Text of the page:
As the new year comes in, so does a for the elected leaders of Redwood City.
Former Vice Mayor Alicia Aguirre will become the mayor, while City Councilman Jeff Gee will assume her previous position and last year's Mayor Jeff Ira will resume being a member of the City Council.
This type of rotation takes place on an annual basis locally, as elected officials share the responsibility of serving as mayor, and other similar high-ranking positions.
Yet still, the responsibility to serve as mayor honors Aguirre.
"It feels wonderful," she said. "It is very exciting to have this opportunity."
Aguirre, who was re-elected to a third term last November, said that she is ready to accept the challenges that come with leading one of the largest and most influential cities in San Mateo County.
As a top priority, she said that the city's leadership should focus on paving the way to allow small businesses to thrive.
Streamlining the permitting process to make it more efficient and simple could be a key step toward making the city more friendly for independently owned, local companies, said Aguirre.
She said helping will go toward improving the financial health of Redwood City in 2012.
"I think our number one challenge is the economy," said Aguirre.
Ira concurred, and said it is also necessary to ensure that local services are provided in the most proficient fashion.
He said Redwood City should continue looking for more ways , by banding with nearby cities to offer a product that benefits both communities.
"It's the right direction to go in," he said. "It's more efficient, and more cost effective."
Ira said that the regional approach to providing community services can save the city money, which is also a part of a three-pronged plan that is intended to lead toward long-term financial solvency.
The two other elements of that plan include savings realized through , as well as increased revenue brought in via the recently and .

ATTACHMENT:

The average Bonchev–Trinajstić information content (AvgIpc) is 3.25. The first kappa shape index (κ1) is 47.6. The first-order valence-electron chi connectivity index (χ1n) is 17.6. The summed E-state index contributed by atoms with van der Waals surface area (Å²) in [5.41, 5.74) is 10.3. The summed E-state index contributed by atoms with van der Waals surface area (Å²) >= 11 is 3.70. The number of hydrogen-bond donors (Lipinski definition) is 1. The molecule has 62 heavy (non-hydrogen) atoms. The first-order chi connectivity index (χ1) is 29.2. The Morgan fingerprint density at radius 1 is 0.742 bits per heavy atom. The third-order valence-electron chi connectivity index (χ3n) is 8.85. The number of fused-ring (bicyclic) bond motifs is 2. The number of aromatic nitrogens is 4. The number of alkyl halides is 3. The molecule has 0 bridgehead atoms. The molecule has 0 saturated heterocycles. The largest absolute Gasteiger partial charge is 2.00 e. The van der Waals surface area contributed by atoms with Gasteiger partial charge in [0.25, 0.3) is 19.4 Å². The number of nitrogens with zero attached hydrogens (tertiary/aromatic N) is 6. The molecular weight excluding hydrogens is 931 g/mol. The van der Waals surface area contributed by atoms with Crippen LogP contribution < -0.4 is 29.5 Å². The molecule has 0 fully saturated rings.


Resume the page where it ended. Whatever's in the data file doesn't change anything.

"Across the board, in every department, there is room for regionalization," said Ira.
As well, he suggested that the city look for opportunities to fold some similar departments together, in order to identify opportunities for greater efficiency.
He suggested the possibility that the city's Maintenance Department be blended with the , which could potentially become part of the .
And Ira guaranteed that moves of a similar nature would be forthcoming, but could not predict how exactly they would play out.
"There will be changes within the next year," he said. "We will see when the rubber hits the road."
Gee agreed, and said that the effort to identify opportunities for regionalization or consolidation is the continuation of a direction put forth by the council to City Manager Bob Bell last year.
But ultimately, the biggest obstacle facing Redwood City in the upcoming year is the , said Gee.
A recent state Supreme Court ruling further jeopardized the fate of a challenge by a coalition of cities in California to the legality of the effort by the state legislature to stake claim on local redevelopment revenues.
And though the future of redevelopment is uncertain, Gee said Redwood City needs to prepare for the worst case scenario.
"In this new world, how do we move forward?" Gee asked.
As is the case for other pressing questions the leadership of Redwood City will be faced with in 2012...the answer hangs in the balance.
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